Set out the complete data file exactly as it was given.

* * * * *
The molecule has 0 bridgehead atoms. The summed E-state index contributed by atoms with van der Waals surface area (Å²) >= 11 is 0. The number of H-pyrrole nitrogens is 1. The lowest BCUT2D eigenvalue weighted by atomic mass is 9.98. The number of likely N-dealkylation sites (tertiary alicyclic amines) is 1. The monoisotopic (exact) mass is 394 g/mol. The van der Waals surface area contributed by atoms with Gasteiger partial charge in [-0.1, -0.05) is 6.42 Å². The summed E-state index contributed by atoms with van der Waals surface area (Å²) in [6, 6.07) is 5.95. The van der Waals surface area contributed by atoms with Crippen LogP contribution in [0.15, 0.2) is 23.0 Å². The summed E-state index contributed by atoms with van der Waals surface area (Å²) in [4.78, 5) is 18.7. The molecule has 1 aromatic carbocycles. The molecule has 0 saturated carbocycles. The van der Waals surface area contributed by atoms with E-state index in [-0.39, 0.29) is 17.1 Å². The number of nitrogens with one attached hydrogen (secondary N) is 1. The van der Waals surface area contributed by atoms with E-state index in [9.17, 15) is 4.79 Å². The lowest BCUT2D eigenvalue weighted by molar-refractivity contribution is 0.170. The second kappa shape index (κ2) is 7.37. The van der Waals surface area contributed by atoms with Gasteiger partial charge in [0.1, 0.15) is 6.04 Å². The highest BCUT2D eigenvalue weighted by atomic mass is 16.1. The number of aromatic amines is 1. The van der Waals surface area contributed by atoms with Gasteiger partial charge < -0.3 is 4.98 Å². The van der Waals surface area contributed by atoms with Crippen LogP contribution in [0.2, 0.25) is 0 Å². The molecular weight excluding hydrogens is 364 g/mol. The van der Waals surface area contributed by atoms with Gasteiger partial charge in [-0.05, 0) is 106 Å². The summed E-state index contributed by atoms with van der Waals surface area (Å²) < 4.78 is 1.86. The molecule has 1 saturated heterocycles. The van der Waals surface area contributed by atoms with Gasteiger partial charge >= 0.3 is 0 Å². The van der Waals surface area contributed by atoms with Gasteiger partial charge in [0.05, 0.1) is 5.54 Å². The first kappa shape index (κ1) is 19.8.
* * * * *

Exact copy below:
The molecule has 0 bridgehead atoms. The summed E-state index contributed by atoms with van der Waals surface area (Å²) >= 11 is 0. The number of H-pyrrole nitrogens is 1. The lowest BCUT2D eigenvalue weighted by atomic mass is 9.98. The number of likely N-dealkylation sites (tertiary alicyclic amines) is 1. The monoisotopic (exact) mass is 394 g/mol. The van der Waals surface area contributed by atoms with Gasteiger partial charge in [-0.1, -0.05) is 6.42 Å². The summed E-state index contributed by atoms with van der Waals surface area (Å²) in [6, 6.07) is 5.95. The van der Waals surface area contributed by atoms with Crippen LogP contribution in [0.15, 0.2) is 23.0 Å². The summed E-state index contributed by atoms with van der Waals surface area (Å²) in [4.78, 5) is 18.7. The molecule has 1 aromatic carbocycles. The molecule has 0 saturated carbocycles. The van der Waals surface area contributed by atoms with E-state index in [-0.39, 0.29) is 17.1 Å². The number of nitrogens with one attached hydrogen (secondary N) is 1. The van der Waals surface area contributed by atoms with E-state index in [9.17, 15) is 4.79 Å². The lowest BCUT2D eigenvalue weighted by molar-refractivity contribution is 0.170. The second kappa shape index (κ2) is 7.37. The van der Waals surface area contributed by atoms with Gasteiger partial charge in [0.1, 0.15) is 6.04 Å². The highest BCUT2D eigenvalue weighted by atomic mass is 16.1. The number of aromatic amines is 1. The van der Waals surface area contributed by atoms with Gasteiger partial charge < -0.3 is 4.98 Å². The van der Waals surface area contributed by atoms with Crippen LogP contribution in [0.2, 0.25) is 0 Å². The molecular weight excluding hydrogens is 364 g/mol. The van der Waals surface area contributed by atoms with Gasteiger partial charge in [-0.05, 0) is 106 Å². The summed E-state index contributed by atoms with van der Waals surface area (Å²) < 4.78 is 1.86. The molecule has 1 saturated heterocycles. The van der Waals surface area contributed by atoms with Gasteiger partial charge >= 0.3 is 0 Å². The van der Waals surface area contributed by atoms with Gasteiger partial charge in [0.05, 0.1) is 5.54 Å². The first kappa shape index (κ1) is 19.8.